I must declare an interest from the outset. I was born in Wakefield. I have never been especially forthcoming about my birthplace, not because I am ashamed of it, but because few people know or care much about this little city. Wakefield’s points of reference, ranging from the Battle of Wakefield in 1460 to rhubarb, a maximum-security prison and Sir George Gilbert Scott’s imposing cathedral, are not sufficiently etched on the public consciousness to allow conversation to flow easily or constructively. Even our esteemed business editor had to have his arm twisted a little over lunch before he agreed to include it in this City Life series. Wakefield, if it has a reputation at all, is regarded as Leeds’s impoverished relation, where the traditional working-class Yorkshireman, with his flat cap, his unopened wallet and his whippets, moans about the bloody Tories and the price of his pint at the Arthur Scargill Arms.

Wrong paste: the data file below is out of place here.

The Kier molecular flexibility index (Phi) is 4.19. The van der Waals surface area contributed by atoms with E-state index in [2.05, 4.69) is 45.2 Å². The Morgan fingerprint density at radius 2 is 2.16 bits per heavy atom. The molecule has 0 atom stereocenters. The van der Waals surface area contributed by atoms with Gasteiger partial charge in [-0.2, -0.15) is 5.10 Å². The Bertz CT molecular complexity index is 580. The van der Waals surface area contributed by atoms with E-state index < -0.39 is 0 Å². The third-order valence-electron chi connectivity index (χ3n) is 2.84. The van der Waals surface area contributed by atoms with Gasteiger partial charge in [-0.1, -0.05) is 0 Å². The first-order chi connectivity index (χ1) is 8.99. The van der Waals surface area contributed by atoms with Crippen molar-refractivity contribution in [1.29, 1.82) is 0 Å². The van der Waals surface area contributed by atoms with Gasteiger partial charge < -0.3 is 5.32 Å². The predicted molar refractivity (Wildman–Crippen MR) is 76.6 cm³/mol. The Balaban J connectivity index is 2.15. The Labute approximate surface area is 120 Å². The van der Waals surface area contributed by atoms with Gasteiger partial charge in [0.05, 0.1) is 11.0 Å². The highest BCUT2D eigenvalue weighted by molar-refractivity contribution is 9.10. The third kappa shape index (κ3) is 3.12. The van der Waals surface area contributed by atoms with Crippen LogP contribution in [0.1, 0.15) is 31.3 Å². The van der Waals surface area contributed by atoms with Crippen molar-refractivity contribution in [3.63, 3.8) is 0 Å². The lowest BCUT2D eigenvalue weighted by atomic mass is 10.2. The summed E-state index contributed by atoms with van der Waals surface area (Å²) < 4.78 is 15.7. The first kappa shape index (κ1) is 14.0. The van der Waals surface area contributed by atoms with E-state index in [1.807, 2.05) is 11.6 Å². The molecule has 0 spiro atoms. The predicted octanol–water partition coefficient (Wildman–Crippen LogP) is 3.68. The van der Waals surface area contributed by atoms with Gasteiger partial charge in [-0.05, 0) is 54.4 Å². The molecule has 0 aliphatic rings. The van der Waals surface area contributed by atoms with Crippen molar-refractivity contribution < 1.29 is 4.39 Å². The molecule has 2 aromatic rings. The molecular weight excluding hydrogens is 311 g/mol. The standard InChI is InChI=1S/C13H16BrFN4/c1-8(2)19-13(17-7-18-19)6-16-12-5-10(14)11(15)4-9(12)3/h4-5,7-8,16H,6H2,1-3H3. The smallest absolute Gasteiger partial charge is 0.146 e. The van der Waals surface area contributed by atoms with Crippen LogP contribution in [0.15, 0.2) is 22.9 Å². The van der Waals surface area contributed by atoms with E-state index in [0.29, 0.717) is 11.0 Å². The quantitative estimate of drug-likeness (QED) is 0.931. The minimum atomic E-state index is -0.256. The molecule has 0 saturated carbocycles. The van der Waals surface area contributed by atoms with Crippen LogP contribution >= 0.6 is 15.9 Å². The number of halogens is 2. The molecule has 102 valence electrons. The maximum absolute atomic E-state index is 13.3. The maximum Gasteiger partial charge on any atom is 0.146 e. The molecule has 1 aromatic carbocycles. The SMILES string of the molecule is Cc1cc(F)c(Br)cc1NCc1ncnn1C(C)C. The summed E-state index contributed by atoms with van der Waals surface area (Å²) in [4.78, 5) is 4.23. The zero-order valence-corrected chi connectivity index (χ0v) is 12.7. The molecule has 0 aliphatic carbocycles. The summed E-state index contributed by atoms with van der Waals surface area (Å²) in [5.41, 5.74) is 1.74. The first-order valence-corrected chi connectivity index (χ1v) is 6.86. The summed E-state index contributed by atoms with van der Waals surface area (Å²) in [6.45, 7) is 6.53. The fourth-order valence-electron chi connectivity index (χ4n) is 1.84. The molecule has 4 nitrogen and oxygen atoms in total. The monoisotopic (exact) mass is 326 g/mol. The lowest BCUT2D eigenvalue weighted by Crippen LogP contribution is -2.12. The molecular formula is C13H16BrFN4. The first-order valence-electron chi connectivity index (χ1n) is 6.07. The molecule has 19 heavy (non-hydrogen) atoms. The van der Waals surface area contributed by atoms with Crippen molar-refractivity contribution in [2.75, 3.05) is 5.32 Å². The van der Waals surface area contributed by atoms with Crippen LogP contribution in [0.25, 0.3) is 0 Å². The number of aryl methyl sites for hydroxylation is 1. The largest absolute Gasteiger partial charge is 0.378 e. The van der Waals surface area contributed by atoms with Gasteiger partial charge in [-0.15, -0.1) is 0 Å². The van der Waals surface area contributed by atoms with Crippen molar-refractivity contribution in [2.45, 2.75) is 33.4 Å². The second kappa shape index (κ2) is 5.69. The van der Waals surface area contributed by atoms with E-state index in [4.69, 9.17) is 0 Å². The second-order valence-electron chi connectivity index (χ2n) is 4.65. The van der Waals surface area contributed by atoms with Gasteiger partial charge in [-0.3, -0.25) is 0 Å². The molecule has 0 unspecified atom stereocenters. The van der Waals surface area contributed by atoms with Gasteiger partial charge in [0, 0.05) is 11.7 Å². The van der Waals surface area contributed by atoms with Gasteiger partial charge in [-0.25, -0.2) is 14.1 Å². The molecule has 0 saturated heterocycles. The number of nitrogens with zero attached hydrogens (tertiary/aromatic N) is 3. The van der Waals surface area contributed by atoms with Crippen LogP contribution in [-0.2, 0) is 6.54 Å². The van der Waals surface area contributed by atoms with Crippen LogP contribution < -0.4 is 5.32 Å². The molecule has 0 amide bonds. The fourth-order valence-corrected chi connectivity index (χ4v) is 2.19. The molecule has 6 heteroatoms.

That image stems from the 1980s, when Wakefield had a truly miserable time. The glass and textile industries, mainstays of the city’s economy, faded out in the 1970s and 1980s, while the decline of the coal industry began with a particular focus on Wakefield: all six pits within a two-mile radius of the centre were closed between 1979 and 1983. This dire situation was compounded by the abolition of West Yorkshire County Council, which was based in Wakefield. Many local people, who had been employed in public-sector administration ever since the establishment of the old West Riding Council, found themselves thrown on the scrapheap. There they found they were not alone. Wakefield and its satellite towns of Featherstone, Normanton, Castleford and Pontefract all became unemployment black spots. The present was bleak and the future seemed ever bleaker.